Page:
How to Hang a Doorway Jumper from a Floor Joist

published Oct 5, 2011
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Among the truckload of hand-me-down baby gear we received was an E and I Bungee Baby Bouncer. It has a huge pincer on top to latch securely over most standard door frames. Therein lies the problem. Nothing in my DIY house is standard and the pincers do not open wide enough to fit around my custom door trim. Rather than deny my baby the fun of bungeeing, I removed the pincers and attached the whole thing directly to the floor joist above me, using easily obtainable items from hardware or outdoor specialty stores.

(Image credit: Apartment Therapy)

What You Need

• 1 Bungee Baby Bouncer or equivalent
• 1 load-rated carabiner (if not already included with the jumper)
• 1 Swing Hook–very important to get something rated for vertical loads
• 1 length of nylon webbing (4′ should be plenty)
• masking tape
• long screwdriver

• drill with a bit slightly narrower than the diameter of the hook
• stud finder


1. Remove the pincers from the jumper. This was as simple as slipping it off the carabiner in my case.

2. Use the stud finder to locate a joist. If your stud finder does not indicate the center, mark both outer edges of the joist and make your mark in the middle. Getting the center is important due to the size of the hook.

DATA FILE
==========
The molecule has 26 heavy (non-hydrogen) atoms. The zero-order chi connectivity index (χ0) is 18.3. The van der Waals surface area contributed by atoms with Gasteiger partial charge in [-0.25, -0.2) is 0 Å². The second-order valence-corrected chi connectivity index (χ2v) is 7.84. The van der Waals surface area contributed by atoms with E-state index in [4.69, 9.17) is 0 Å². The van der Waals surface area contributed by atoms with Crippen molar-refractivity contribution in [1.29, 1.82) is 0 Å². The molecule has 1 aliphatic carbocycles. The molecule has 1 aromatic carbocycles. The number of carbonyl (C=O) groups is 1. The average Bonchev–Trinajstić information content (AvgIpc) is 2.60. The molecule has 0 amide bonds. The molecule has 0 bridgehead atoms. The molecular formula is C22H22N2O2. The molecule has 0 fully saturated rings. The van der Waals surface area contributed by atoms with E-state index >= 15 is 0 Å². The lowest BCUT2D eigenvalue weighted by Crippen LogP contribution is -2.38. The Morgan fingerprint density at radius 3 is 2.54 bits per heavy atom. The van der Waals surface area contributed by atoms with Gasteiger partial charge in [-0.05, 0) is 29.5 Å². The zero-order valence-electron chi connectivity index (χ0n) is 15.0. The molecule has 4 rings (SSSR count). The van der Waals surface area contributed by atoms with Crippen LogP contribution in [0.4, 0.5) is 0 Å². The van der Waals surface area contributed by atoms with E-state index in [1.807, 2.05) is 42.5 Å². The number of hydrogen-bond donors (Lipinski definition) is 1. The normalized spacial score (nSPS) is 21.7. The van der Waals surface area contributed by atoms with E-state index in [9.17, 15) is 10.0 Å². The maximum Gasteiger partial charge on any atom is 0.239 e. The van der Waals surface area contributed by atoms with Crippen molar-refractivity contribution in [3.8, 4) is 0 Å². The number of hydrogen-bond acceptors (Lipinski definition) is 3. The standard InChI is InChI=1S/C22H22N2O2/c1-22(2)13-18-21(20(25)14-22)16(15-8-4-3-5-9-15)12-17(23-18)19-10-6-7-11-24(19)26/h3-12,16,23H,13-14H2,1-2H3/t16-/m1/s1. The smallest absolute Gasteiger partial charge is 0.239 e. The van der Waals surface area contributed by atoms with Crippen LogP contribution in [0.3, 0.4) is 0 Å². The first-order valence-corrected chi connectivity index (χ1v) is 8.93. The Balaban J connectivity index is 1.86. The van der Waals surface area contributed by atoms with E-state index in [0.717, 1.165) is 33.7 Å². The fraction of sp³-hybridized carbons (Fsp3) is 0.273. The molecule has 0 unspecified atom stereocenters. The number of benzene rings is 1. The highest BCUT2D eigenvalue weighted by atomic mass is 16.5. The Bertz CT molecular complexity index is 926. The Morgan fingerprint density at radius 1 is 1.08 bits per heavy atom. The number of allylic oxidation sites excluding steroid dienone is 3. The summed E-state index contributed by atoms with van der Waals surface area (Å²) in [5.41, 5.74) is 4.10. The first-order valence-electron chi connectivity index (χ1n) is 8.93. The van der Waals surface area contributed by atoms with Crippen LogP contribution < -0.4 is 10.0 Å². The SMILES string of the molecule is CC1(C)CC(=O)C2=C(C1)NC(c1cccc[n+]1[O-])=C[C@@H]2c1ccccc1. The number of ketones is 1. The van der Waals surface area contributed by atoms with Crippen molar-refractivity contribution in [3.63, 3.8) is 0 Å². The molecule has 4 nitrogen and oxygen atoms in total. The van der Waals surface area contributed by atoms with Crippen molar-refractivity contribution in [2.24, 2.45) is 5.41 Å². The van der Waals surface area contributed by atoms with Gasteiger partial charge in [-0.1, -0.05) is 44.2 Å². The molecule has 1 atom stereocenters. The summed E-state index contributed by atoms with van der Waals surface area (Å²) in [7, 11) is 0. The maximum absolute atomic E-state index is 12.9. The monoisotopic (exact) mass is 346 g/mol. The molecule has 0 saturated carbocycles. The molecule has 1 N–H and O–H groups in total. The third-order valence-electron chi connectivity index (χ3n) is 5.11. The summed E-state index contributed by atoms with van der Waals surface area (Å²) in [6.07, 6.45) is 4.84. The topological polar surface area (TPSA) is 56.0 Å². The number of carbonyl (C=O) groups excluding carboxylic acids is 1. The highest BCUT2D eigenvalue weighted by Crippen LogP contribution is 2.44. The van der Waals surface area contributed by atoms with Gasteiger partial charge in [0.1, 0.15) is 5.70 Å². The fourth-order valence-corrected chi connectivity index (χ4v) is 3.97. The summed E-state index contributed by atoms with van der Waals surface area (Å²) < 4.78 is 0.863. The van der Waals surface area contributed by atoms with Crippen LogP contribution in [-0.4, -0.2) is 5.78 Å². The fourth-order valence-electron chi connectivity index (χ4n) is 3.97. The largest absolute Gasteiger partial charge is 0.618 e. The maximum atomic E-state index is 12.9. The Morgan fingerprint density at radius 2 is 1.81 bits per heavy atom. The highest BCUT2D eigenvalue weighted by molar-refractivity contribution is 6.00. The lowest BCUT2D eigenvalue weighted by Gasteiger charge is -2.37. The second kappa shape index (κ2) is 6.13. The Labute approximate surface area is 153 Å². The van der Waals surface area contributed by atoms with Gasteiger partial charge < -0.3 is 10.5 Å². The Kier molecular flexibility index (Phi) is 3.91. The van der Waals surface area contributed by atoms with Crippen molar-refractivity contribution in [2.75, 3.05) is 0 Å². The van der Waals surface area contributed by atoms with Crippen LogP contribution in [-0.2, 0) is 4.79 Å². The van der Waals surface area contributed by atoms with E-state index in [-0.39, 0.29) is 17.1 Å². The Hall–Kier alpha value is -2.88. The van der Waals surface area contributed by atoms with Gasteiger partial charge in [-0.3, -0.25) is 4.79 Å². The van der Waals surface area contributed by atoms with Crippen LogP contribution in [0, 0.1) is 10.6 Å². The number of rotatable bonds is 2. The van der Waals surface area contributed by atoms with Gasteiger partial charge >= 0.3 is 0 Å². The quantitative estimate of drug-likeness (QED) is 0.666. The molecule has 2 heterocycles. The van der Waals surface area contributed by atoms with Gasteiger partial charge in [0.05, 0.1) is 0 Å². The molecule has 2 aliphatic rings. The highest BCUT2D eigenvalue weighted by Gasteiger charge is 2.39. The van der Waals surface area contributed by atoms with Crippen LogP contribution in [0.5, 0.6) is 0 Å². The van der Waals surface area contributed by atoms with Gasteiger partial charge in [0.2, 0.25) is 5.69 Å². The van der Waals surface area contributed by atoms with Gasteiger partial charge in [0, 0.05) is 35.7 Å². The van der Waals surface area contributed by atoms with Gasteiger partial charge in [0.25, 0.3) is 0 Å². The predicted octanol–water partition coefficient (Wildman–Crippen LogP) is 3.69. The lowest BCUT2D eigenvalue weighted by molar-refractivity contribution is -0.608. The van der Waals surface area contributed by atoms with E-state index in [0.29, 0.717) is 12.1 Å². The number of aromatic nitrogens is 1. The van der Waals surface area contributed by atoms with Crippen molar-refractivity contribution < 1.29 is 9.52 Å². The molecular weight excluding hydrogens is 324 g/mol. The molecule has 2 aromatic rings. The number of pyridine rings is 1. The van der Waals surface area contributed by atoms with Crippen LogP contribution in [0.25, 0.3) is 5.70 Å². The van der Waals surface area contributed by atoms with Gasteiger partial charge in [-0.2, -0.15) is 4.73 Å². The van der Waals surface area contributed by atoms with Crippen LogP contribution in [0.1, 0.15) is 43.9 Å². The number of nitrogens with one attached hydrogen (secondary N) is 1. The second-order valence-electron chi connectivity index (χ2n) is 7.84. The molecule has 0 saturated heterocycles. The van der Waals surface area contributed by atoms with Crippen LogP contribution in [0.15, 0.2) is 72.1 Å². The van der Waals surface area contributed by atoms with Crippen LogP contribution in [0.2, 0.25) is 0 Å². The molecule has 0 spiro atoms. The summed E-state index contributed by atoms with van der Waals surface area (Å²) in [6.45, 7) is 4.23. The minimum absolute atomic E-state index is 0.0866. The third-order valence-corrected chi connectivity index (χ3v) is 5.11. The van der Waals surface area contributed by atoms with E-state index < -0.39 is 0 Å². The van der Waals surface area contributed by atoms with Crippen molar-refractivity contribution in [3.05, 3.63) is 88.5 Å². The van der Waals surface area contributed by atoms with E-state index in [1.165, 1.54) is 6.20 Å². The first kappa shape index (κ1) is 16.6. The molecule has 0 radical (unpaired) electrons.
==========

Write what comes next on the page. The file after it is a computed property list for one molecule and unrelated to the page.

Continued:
3. Hold up the threaded end of the hook next to the drill bit. Put a piece of tape around the drill bit to serve as a depth gauge.

4. Drill hole into joist. Screw hook into joist, using the screwdriver for leverage.

5. Estimate the length needed and tie the webbing into a loop using a water knot. Hook one end of the loop onto the swing hook. Attach the jumper to the other end using the carabiner.

6. Adjust the height of the webbing loop by tying a simple overhand knot along its length to make it shorter. The height adjustment feature on the jumper should take care of the rest.

Additional Notes:
Carabiners and webbing can be found at EMS, REI or any similar local stores that carry rock climbing gear. Suitable materials can also be found at any hardware/building supply store–just be sure to verify the load limits for weight. I used climbing gear because I had it at hand, and I know it is rated far beyond what I need it for in this situation.

(Images: Richard Popovic)